GAI Networks for Utility Elicitation

AAAI Conferences

Assuming the decision maker behaves according to the EU model, we investigate the elicitation of generalized additively decomposable utility functions on a product set (GAI-decomposable utilities). We propose a general elicitation procedure based on a new graphical model called a GAI-network. The latter is used to represent and manage independences between attributes, as junction graphs model independences between random variables in Bayesian networks. It is used to design an elicitation questionnaire based on simple lotteries involving completely specified outcomes. Our elicitation procedure is convenient for any GAI-decomposable utility function, thus enhancing the possibilities offered by UCP-networks.

Machine learning prowess on display


More than 80 Amazon scientists and engineers will attend this year's International Conference on Machine Learning (ICML) in Stockholm, Sweden, with 11 papers co-authored by Amazonians being presented. "ICML is one of the leading outlets for machine learning research," says Neil Lawrence, director of machine learning for Amazon's Supply Chain Optimization Technologies program. "It's a great opportunity to find out what other researchers have been up to and share some of our own learnings." At ICML, members of Lawrence's team will present a paper titled "Structured Variationally Auto-encoded Optimization," which describes a machine-learning approach to optimization, or choosing the values for variables in some process that maximize a particular outcome. The first author on the paper is Xiaoyu Lu, a graduate student at the University of Oxford who worked on the project as an intern at Amazon last summer, then returned in January to do some follow-up work.

Adversarial $\alpha$-divergence Minimization for Bayesian Approximate Inference Machine Learning

Neural networks are popular models for regression. They are often trained via back-propagation to find a value of the weights that correctly predicts the observed data. Although back-propagation has shown good performance in many applications, it cannot easily output an estimate of the uncertainty in the predictions made. Measuring this uncertainty in the predictions of machine learning models is a critical aspect with important applications. Uncertainty estimates can be obtained by following a Bayesian approach in which a posterior distribution of the model parameters is computed. The posterior distribution summarizes which parameter values are compatible with the data. Typically,this posterior distribution is intractable and has to be approximated. Several approaches have been considered for solving this problem. We propose here a general method for approximate Bayesian inference based on minimizing{\alpha}-divergences which allows for flexible approximate distributions. The method is evaluated in the context of Bayesian neural networks for regression on extensive experiments. The results show that it often gives better performance in terms of the test log-likelihood and sometimes in terms of the squared error.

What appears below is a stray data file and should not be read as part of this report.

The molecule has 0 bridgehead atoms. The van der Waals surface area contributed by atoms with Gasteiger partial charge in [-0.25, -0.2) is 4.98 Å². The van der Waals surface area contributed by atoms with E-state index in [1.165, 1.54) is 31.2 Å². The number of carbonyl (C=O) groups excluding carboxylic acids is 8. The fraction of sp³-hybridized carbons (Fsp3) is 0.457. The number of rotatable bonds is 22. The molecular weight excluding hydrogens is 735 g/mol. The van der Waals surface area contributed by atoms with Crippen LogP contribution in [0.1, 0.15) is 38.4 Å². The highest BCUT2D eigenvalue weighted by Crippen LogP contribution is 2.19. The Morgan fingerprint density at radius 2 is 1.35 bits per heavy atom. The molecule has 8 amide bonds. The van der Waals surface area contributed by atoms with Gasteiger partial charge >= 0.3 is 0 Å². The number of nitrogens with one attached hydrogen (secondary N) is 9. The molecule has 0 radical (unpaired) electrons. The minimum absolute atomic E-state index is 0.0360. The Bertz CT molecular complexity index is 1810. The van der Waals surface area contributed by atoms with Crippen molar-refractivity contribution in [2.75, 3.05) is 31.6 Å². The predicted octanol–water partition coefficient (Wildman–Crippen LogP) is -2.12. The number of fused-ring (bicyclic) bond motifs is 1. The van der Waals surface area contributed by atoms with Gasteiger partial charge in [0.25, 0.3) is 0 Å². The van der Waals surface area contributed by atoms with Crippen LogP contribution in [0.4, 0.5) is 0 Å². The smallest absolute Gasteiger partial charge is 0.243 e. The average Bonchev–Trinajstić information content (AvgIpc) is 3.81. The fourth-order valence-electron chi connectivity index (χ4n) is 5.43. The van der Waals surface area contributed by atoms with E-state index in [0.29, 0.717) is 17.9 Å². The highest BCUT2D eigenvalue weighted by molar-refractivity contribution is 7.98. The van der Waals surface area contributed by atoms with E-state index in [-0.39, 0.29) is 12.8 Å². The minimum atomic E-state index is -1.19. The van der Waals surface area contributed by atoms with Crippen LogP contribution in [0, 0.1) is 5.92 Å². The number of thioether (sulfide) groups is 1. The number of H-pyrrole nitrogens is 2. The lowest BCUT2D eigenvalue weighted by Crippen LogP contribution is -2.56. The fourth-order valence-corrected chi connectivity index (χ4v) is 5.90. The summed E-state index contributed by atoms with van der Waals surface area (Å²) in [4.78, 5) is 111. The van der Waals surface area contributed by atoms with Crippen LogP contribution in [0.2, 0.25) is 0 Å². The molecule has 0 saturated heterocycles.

Some Properties of Batch Value of Information in the Selection Problem

Journal of Artificial Intelligence Research

Given a set of items of unknown utility, we need to select one with a utility as high as possible ("the selection problem"). Measurements (possibly noisy) of item values prior to selection are allowed, at a known cost. The goal is to optimize the overall sequential decision process of measurements and selection. Value of information (VOI) is a well-known scheme for selecting measurements, but the intractability of the problem typically leads to using myopic VOI estimates. Other schemes have also been proposed, some with approximation guarantees, based on submodularity criteria. However, it was observed that the VOI is not submodular in general. In this paper we examine theoretical properties of VOI for the selection problem, and identify cases of submodularity and supermodularity. We suggest how to use these properties to compute approximately optimal measurement batch policies, with an example based on a "wine selection problem".

Yelling at Amazon's Alexa

The New Yorker

The first time I met Alexa, the A.I. robot voice inside the wine-bottle-size speaker known as the Amazon Echo, I was at my friends' house, in rural New England. "Currently, it is seventy-five degrees," she told us, and assured us that it would not rain. This was a year ago, and I'd never encountered a talking speaker before. When I razzed my friend for his love of gadgetry, he showed me some of Alexa's other tricks: telling us the weather, keeping a shopping list, ordering products from Amazon. This summer, Alexa decided again and again who the tickle monster's next victim was, saying their children's adorable nicknames in her strange A.I. accent.